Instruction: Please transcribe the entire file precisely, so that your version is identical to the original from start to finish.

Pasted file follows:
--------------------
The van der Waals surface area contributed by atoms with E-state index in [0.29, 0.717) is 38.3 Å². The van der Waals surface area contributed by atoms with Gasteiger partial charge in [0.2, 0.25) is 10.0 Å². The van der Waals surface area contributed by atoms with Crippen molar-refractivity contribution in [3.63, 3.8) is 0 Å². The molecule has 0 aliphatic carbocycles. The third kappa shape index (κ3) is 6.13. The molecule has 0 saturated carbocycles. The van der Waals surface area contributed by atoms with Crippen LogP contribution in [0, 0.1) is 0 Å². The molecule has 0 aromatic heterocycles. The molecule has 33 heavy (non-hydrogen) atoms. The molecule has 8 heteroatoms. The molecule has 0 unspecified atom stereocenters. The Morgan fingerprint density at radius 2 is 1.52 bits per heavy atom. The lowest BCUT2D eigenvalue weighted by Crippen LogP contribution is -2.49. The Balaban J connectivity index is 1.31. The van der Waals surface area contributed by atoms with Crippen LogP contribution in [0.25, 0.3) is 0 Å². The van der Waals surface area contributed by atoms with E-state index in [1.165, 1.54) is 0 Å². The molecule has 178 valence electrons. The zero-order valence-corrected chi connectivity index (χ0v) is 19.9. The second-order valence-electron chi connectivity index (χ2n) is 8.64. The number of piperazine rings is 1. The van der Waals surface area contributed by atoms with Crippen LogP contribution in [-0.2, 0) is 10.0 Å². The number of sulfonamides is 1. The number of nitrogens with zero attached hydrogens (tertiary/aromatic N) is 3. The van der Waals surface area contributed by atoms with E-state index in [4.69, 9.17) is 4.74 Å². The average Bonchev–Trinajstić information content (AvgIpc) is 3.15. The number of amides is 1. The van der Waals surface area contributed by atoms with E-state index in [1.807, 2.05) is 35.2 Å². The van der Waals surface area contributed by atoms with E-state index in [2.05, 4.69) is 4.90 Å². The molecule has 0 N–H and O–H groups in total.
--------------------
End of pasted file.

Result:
The van der Waals surface area contributed by atoms with E-state index in [0.29, 0.717) is 38.3 Å². The van der Waals surface area contributed by atoms with Gasteiger partial charge in [0.2, 0.25) is 10.0 Å². The van der Waals surface area contributed by atoms with Crippen molar-refractivity contribution in [3.63, 3.8) is 0 Å². The molecule has 0 aliphatic carbocycles. The third kappa shape index (κ3) is 6.13. The molecule has 0 saturated carbocycles. The van der Waals surface area contributed by atoms with Crippen LogP contribution in [0, 0.1) is 0 Å². The molecule has 0 aromatic heterocycles. The molecule has 33 heavy (non-hydrogen) atoms. The molecule has 8 heteroatoms. The molecule has 0 unspecified atom stereocenters. The Morgan fingerprint density at radius 2 is 1.52 bits per heavy atom. The lowest BCUT2D eigenvalue weighted by Crippen LogP contribution is -2.49. The Balaban J connectivity index is 1.31. The van der Waals surface area contributed by atoms with Crippen LogP contribution in [0.25, 0.3) is 0 Å². The van der Waals surface area contributed by atoms with E-state index in [1.165, 1.54) is 0 Å². The molecule has 178 valence electrons. The zero-order valence-corrected chi connectivity index (χ0v) is 19.9. The second-order valence-electron chi connectivity index (χ2n) is 8.64. The number of piperazine rings is 1. The van der Waals surface area contributed by atoms with Crippen LogP contribution in [-0.2, 0) is 10.0 Å². The number of sulfonamides is 1. The number of nitrogens with zero attached hydrogens (tertiary/aromatic N) is 3. The van der Waals surface area contributed by atoms with E-state index in [4.69, 9.17) is 4.74 Å². The average Bonchev–Trinajstić information content (AvgIpc) is 3.15. The number of amides is 1. The van der Waals surface area contributed by atoms with E-state index in [1.807, 2.05) is 35.2 Å². The van der Waals surface area contributed by atoms with E-state index in [2.05, 4.69) is 4.90 Å². The molecule has 0 N–H and O–H groups in total.